Timie A. Morin v. Commissioner., United States Tax Court - Memorandum Decision, T.C. Memo. 1999-239, Docket No. 6477-98., Filed July 22, 1999
Timie A. Morin v. Commissioner.
United States Tax Court - Memorandum Decision
T.C. Memo. 1999-239
Docket No. 6477-98.
Filed July 22, 1999.
Timie A. Morin, pro se. Julie L. Payne, for the respondent.
MEMORANDUM FINDINGS OF FACT AND OPINION
VASQUEZ, Judge: Respondent determined the following deficiencies in and additions to petitioner's Federal income tax:
All section references are to the Internal Revenue Code in effect for the years in issue, and all Rule references are to the Tax Court Rules of Practice and Procedure.
The issues for decision are: (1) Whether petitioner is liable for the deficiencies determined by respondent, (2) whether petitioner is liable for additions to tax for failing to file a Federal income tax return for 1994 and 1995, (3) whether petitioner is liable for additions to tax for failing to make estimated Federal income tax payments for 1994 and 1995, and (4) whether petitioner engaged in behavior warranting the imposition of a penalty pursuant to section 6673(a).
FINDINGS OF FACT
Some of the facts have been stipulated and are so found. The stipulation of facts and the attached exhibits are incorporated herein by this reference. At the time she filed her petition, Timie A. Morin (Ms. Morin) resided in Yakima, Washington.
During 1994 and 1995, Ms. Morin worked as a bookkeeper. In 1994 and 1995, Ms. Morin earned $29,410 and $27,716, respectively, from Les Morin Subaru as compensation for her services as a bookkeeper. Ms. Morin did not file Federal income tax returns for 1994 and 1995.
Section 61 defines gross income as all income from whatever source derived. Gross income includes compensation for services. See sec. 61(a)(1). In general, the Commissioner's determinations in a notice of deficiency are presumed correct, and taxpayers bear the burden of proving them erroneous. See Rule 142(a).
Petitioner does not challenge the facts on which respondent's determinations are based or respondent's calculation of tax. Petitioner stipulated that during 1994 and 1995 she received compensation and Forms W-2 from Les Morin Subaru. At trial and on brief, petitioner advanced shopworn arguments characteristic of tax-protester rhetoric that has been universally rejected by this and other courts. See Wilcox v. Commissioner [88-1 USTC ╤ 9387], 848 F.2d 1007 (9th Cir. 1988), affg. [Dec. 43,889(M)] T.C. Memo. 1987-225; Carter v. Commissioner [86-1 USTC ╤ 9279], 784 F.2d 1006, 1009 (9th Cir. 1986). Petitioner alleges: (1) The wages or compensation she received are not income subject to tax under section 61; (2) the Individual Master File states that no notice of deficiency was ever sent; (3) the Internal Revenue Service did not send a notice of deficiency and did not file a return as mandated by section 6020(b); (4) petitioner did not receive any wages, was not an employee as defined, and therefore had no filing requirement; and (5) taxing her wages violates the Sixteenth Amendment. We shall not painstakingly address petitioner's assertions "with somber reasoning and copious citation of precedent; to do so might suggest that these arguments have some colorable merit." Crain v. Commissioner [84-2 USTC ╤ 9721], 737 F.2d 1417, 1417 (5th Cir. 1984). Accordingly, we sustain respondent's deficiency determination. 1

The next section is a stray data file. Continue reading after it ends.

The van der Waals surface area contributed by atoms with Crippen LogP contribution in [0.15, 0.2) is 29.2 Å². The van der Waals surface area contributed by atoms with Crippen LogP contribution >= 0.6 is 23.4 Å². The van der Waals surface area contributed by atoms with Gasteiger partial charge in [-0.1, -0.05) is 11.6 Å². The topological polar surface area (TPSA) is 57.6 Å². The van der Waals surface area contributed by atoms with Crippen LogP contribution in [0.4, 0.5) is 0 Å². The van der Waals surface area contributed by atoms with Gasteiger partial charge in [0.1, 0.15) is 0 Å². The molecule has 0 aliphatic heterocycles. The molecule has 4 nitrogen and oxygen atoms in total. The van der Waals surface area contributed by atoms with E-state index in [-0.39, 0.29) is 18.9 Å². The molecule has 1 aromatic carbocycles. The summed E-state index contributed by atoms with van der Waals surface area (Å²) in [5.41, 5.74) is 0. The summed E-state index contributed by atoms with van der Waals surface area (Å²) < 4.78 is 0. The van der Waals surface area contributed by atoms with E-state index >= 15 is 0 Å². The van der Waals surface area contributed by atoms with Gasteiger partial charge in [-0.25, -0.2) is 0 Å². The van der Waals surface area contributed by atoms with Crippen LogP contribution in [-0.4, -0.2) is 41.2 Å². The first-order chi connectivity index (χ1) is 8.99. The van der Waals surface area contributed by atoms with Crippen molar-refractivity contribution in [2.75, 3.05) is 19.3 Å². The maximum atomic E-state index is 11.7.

1 Respondent also determined that petitioner is subject to self-employment tax. Petitioner presented no evidence at trial regarding this issue and failed to address it on brief. Therefore, we hold that petitioner is subject to self-employment tax. See Rule 142(a); see also Petzoldt v. Commissioner [Dec. 45,566], 92 T.C. 661, 683 (1989).
Respondent determined that petitioner is liable for additions to tax pursuant to section 6651(a)(1). Section 6651(a)(1) imposes an addition to tax for failure to file a return on the date prescribed (determined with regard to any extension of time for filing), unless the taxpayer can establish that such failure is due to reasonable cause and not due to willful neglect. The taxpayer has the burden of proving the addition is improper. See Rule 142(a); United States v. Boyle [85-1 USTC ╤ 13,602], 469 U.S. 241, 245 (1985). Petitioner stipulated that she did not file returns for 1994 and 1995, and she offered no evidence showing that her failure to file was due to reasonable cause and not due to willful neglect. Accordingly, we hold that petitioner is liable for the additions to tax under section 6651(a)(1).
Respondent also determined that petitioner is liable for additions to tax pursuant to section 6654 for failing to make estimated tax payments. Petitioner did not offer any evidence at trial related to this issue, and she failed to address it on brief. Therefore, we hold that petitioner is liable for the addition to tax pursuant to section 6654. See Rule 142(a).
By motion made at the conclusion of trial, respondent requested that the Court impose a penalty pursuant to section 6673. Section 6673(a)(1) authorizes this Court to require a taxpayer to pay to the United States a penalty not to exceed $25,000 if the taxpayer took frivolous positions in the proceedings or instituted the proceedings primarily for delay. A position maintained by the taxpayer is "frivolous" where it is "contrary to established law and unsupported by a reasoned, colorable argument for change in the law." Coleman v. Commissioner [86-1 USTC ╤ 9401], 791 F.2d 68, 71 (7th Cir. 1986).
Petitioner filed several frivolous requests for admissions. Petitioner's position, based on stale and meritless contentions, is manifestly frivolous and groundless, and she has wasted the time and resources of this Court. Accordingly, we shall grant respondent's motion, and we shall impose a penalty of $2,500 pursuant to section 6673.
To reflect the foregoing,
An appropriate order and decision will be entered for respondent.